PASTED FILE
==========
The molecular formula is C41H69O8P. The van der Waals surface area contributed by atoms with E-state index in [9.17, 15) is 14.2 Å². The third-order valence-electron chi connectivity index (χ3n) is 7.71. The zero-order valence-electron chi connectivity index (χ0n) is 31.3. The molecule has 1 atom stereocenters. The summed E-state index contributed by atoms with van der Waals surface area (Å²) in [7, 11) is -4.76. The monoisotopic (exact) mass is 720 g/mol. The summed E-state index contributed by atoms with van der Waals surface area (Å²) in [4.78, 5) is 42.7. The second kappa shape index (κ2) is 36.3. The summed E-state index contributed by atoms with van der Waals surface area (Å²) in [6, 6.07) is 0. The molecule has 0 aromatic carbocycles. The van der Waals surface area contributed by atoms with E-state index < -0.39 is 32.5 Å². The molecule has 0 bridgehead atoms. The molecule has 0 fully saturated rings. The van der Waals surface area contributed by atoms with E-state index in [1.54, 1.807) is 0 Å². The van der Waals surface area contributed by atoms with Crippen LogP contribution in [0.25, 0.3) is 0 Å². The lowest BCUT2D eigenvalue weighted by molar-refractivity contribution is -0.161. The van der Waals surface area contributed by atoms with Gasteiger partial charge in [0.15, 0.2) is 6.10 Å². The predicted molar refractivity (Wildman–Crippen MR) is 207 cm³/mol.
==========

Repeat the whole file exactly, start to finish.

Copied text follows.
The molecular formula is C41H69O8P. The van der Waals surface area contributed by atoms with E-state index in [9.17, 15) is 14.2 Å². The third-order valence-electron chi connectivity index (χ3n) is 7.71. The zero-order valence-electron chi connectivity index (χ0n) is 31.3. The molecule has 1 atom stereocenters. The summed E-state index contributed by atoms with van der Waals surface area (Å²) in [7, 11) is -4.76. The monoisotopic (exact) mass is 720 g/mol. The summed E-state index contributed by atoms with van der Waals surface area (Å²) in [4.78, 5) is 42.7. The second kappa shape index (κ2) is 36.3. The summed E-state index contributed by atoms with van der Waals surface area (Å²) in [6, 6.07) is 0. The molecule has 0 aromatic carbocycles. The van der Waals surface area contributed by atoms with E-state index < -0.39 is 32.5 Å². The molecule has 0 bridgehead atoms. The molecule has 0 fully saturated rings. The van der Waals surface area contributed by atoms with E-state index in [1.54, 1.807) is 0 Å². The van der Waals surface area contributed by atoms with Crippen LogP contribution in [0.25, 0.3) is 0 Å². The lowest BCUT2D eigenvalue weighted by molar-refractivity contribution is -0.161. The van der Waals surface area contributed by atoms with Gasteiger partial charge in [0.15, 0.2) is 6.10 Å². The predicted molar refractivity (Wildman–Crippen MR) is 207 cm³/mol.